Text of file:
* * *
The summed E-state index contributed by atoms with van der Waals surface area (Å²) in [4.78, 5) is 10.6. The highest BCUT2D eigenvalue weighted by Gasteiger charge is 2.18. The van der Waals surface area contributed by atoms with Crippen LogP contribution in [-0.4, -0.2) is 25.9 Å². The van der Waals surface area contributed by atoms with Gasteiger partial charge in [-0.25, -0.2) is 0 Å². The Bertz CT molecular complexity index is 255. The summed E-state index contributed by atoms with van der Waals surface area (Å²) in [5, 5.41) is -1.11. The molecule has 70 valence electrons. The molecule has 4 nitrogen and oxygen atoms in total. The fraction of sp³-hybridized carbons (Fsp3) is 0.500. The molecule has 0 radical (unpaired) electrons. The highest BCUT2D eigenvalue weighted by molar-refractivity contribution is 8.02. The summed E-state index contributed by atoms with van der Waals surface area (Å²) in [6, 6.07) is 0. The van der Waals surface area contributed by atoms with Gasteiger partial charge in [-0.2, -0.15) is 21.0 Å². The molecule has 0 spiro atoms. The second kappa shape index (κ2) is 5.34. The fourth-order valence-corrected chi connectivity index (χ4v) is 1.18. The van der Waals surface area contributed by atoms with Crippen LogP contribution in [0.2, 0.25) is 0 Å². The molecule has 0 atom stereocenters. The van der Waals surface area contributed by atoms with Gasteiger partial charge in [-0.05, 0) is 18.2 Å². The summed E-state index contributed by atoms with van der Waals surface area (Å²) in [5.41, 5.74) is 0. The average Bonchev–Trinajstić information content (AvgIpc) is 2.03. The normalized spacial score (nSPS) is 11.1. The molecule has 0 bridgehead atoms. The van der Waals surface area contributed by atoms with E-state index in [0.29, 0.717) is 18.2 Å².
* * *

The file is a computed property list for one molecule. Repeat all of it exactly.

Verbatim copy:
The summed E-state index contributed by atoms with van der Waals surface area (Å²) in [4.78, 5) is 10.6. The highest BCUT2D eigenvalue weighted by Gasteiger charge is 2.18. The van der Waals surface area contributed by atoms with Crippen LogP contribution in [-0.4, -0.2) is 25.9 Å². The van der Waals surface area contributed by atoms with Gasteiger partial charge in [-0.25, -0.2) is 0 Å². The Bertz CT molecular complexity index is 255. The summed E-state index contributed by atoms with van der Waals surface area (Å²) in [5, 5.41) is -1.11. The molecule has 70 valence electrons. The molecule has 4 nitrogen and oxygen atoms in total. The fraction of sp³-hybridized carbons (Fsp3) is 0.500. The molecule has 0 radical (unpaired) electrons. The highest BCUT2D eigenvalue weighted by molar-refractivity contribution is 8.02. The summed E-state index contributed by atoms with van der Waals surface area (Å²) in [6, 6.07) is 0. The van der Waals surface area contributed by atoms with Gasteiger partial charge in [-0.2, -0.15) is 21.0 Å². The molecule has 0 spiro atoms. The second kappa shape index (κ2) is 5.34. The fourth-order valence-corrected chi connectivity index (χ4v) is 1.18. The van der Waals surface area contributed by atoms with Crippen LogP contribution in [0.2, 0.25) is 0 Å². The molecule has 0 atom stereocenters. The van der Waals surface area contributed by atoms with Gasteiger partial charge in [-0.05, 0) is 18.2 Å². The summed E-state index contributed by atoms with van der Waals surface area (Å²) in [5.41, 5.74) is 0. The average Bonchev–Trinajstić information content (AvgIpc) is 2.03. The normalized spacial score (nSPS) is 11.1. The molecule has 0 bridgehead atoms. The van der Waals surface area contributed by atoms with E-state index in [0.29, 0.717) is 18.2 Å².